Paleontology and Our Local Desert
I will never forget an experience I had during a field geology class in my undergraduate days. We were mapping the distribution of different rock layers in the Coyote Mountains out near Ocotillo. The geology in this area is quite complex and I had been working my way up a ridge-line composed of hard, crystalline metamorphic rocks when I noticed that the ground changed from hard rock to a soft, fossil-bearing sandstone. (I figured out later that a fault line separated the two rock types.)
From this vantage point, as far as the eye could see was desert, yet at my feet were the remains of ancient sea creatures -- scallops, and oysters. At that moment I felt a real sense of the history of this place. I could envision the ancient sea in which these prehistoric animals lived and imagine the quantities of sand and mud brought down to the sea by ancient streams to bury and entomb them. My imagination then turned to the tectonic forces which altered the position of land and sea, tilting and shearing the rocks to form the complex terrain around me. I have since felt these sensations in other areas, but the desert still provides me with the most dramatic sense of earth history.
Similar experiences have no doubt been shared by countless generations and I imagine that fossils must have sparked the interest of early people, who during their wanderings in the natural world found sea shells high on the sides of mountains far from any ocean waters. The "great flood" mentioned in many of the world's creation mythologies was probably an early attempt to explain such occurrences; for it is fundamental to our makeup to be curious and to seek explanations of natural wonders.
Today we realize that the earth is a dynamic sphere (each earthquake reminds us of this) and that sea floors can become mountain tops through the action of lithospheric plate movements. Although the processes of mountain building, and the corollary of erosion and peneplanation, have been a continuous theme in earth history, at no one time was the entire earth covered by ocean water. Rather, local regions of the earth have experienced mountain building (and erosion) at different times.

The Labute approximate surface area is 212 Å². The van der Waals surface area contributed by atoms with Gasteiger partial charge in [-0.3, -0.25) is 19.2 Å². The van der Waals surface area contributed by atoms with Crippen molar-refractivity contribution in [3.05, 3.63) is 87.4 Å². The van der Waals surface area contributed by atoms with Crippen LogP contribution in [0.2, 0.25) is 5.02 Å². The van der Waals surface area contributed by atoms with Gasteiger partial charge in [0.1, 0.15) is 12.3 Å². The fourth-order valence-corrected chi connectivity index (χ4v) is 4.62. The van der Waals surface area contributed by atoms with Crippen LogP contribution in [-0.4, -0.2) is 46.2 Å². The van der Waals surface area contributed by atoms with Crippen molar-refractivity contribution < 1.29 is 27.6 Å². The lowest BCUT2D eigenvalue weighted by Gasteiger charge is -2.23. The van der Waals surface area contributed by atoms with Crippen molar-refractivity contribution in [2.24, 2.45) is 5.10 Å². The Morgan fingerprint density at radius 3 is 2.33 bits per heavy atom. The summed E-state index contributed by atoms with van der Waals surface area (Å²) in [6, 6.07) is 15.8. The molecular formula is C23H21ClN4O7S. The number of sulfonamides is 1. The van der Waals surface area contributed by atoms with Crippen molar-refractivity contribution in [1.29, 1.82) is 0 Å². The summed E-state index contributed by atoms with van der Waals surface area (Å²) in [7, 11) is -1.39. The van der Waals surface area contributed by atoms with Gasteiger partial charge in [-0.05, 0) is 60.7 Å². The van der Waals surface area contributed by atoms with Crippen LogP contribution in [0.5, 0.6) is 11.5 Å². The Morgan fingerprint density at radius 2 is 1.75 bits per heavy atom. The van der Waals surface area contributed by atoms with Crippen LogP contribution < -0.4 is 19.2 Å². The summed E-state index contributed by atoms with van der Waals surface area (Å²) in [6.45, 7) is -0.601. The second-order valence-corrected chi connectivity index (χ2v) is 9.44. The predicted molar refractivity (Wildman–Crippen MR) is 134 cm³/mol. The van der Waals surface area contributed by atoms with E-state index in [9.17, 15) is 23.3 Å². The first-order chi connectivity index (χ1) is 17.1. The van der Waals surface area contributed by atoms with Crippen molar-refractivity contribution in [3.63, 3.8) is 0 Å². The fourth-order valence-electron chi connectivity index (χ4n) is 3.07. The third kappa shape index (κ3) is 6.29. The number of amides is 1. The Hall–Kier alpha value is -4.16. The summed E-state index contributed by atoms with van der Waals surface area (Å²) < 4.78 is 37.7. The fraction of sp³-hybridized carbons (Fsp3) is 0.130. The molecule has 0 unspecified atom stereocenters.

For example, the now deeply eroded Appalachian Mountains of the eastern United States were once a youthful mountain range with rugged peaks. Today, the West Coast of the United States is a geologically active region. In fact, our own local desert is one of the most active areas in the world.
Here the San Andreas Fault Zone joins the northern limit of the East Pacific Rise, the consequence being large-scale fault activity, widening of the entire desert basin, and high heat flow. On a more human scale, the effects of this geologic activity can be seen in the recent fault scarps along the western front of the Coyote Mountains adjacent to Route S-2. The scarps here are the result of horizontal and vertical tectonic movements along the Elsinore Fault; a smaller, subsidiary fault of the San Andreas Fault Zone to the east. It is estimated that the Coyote Mountains have been uplifted approximately 2 meters during just the past 10,000 years and that their present elevation is entirely due to movement along the Elsinore Fault.
One of the consequences of this uplift is the occurrence of tilted, fossiliferous, marine sandstone and siltstone layers on some of the higher peaks in the Fish Creek and Coyote Mountains. These fossil deposits provide us with evidence from which we can unravel the history of these mountains and the surrounding desert region.
I often use the analogy of a book when describing stratigraphy and the fossil record to others. The pages of a book contain information which we read and interpret. A sequence of layered sedimentary rocks is much like a book (laying on its back cover) with individual layers (the pages) containing information in the form of sedimentary particles (sand, pebbles, etc.) and fossils. The geologic "book" preserved in the rocks of our local desert has many incomplete or missing "chapters". I will focus on only two of these "chapters" for the remainder of this article.
Thomas A. Deméré, Ph.D.